Sex & Relationships

10 Things I Wish I Knew Before Having Anal Sex For The First Time

Lube, lube, lube.

Originally Published: 
Farting during anal sex can happen, but pooping after anal sex probably won't.
Fabrice LEROUGE/ONOKY/Getty Images

I had anal sex for the first time in college. Before then, my opinions on anal sex were ignorant. I thought that women who engaged in such a sex act probably had something wrong with them — which I know now is completely NOT the case. But what do you expect from a sheltered kid from New Hampshire? I had to go out and live life a bit before I had any real understanding of anything, anal sex or otherwise. Basically, anal wasn’t even on my radar as a “thing” that I would ever do, so apparently I was content in my ignorance.

But after about a year together, my college boyfriend started mentioning anal sex. He told me that his friends had done it with their girlfriends and, surprisingly, the women were really into it. That truly shocked me at the time, but I’ve since met some women who really do love anal sex. Based on what he said, I thought maybe I could try it and, if I were lucky, could really like it, too.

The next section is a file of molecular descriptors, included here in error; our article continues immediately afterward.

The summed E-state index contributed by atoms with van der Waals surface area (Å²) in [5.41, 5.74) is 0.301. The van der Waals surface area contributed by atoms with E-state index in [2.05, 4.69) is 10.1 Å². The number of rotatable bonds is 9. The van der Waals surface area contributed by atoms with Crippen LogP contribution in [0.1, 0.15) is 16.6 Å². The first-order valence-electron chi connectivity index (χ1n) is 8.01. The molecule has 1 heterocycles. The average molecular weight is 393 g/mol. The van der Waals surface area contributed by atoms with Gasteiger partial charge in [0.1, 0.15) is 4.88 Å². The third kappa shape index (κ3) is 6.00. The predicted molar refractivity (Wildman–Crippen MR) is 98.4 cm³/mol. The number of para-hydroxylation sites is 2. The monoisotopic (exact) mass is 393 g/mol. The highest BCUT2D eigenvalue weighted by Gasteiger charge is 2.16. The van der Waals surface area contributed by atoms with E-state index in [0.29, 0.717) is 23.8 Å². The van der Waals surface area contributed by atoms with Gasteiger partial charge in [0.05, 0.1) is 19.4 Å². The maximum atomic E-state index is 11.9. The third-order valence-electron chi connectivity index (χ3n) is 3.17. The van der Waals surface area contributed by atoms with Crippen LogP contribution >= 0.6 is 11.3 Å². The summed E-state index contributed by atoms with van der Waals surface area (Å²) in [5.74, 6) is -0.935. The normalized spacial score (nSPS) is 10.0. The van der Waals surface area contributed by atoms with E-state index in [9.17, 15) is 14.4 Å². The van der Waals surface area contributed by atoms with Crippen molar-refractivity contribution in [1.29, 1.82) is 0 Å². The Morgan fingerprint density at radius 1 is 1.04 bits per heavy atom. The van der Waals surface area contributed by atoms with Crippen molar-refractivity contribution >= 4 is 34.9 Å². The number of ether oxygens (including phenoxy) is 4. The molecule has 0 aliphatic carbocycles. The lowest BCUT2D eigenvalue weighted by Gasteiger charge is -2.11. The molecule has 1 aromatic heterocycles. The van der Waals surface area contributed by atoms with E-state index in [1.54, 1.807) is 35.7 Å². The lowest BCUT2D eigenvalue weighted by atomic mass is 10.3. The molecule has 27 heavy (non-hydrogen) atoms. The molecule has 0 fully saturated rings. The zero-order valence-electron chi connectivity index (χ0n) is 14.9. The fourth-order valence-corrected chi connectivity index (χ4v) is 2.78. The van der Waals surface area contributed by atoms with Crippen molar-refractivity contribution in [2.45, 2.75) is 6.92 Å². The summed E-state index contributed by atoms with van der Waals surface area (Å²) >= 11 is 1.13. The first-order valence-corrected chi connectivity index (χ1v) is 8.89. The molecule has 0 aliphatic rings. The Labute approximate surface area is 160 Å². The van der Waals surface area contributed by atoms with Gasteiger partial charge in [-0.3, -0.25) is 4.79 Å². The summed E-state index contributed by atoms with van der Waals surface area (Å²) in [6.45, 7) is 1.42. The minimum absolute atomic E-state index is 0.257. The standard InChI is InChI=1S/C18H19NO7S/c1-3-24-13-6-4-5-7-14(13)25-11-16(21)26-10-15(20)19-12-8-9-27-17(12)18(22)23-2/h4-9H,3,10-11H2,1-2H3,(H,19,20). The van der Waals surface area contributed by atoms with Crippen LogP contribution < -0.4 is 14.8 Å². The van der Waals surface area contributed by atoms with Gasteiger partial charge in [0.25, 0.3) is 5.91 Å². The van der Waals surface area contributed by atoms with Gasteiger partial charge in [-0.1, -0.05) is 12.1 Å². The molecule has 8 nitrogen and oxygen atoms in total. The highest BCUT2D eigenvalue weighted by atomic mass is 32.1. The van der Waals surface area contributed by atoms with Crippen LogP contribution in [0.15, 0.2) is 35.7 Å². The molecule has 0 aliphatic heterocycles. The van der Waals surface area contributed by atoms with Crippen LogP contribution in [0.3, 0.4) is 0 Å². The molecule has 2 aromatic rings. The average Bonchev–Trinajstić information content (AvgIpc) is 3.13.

So we decided to do it, but at my boyfriend’s suggestion and that of his “sexually worldly” friends, it would be best if he just sort of “slipped it in there” the first time so it would be a “happy” surprise — that way, I wouldn’t have a chance to get nervous. Bad. Idea.

Aside from realizing that one should never take sex advice from a group of 20-year-old boys, here are 10 things I wish I knew before I had anal sex the first time.

1. Anal Sex Shouldn’t Be A ‘Happy’ Surprise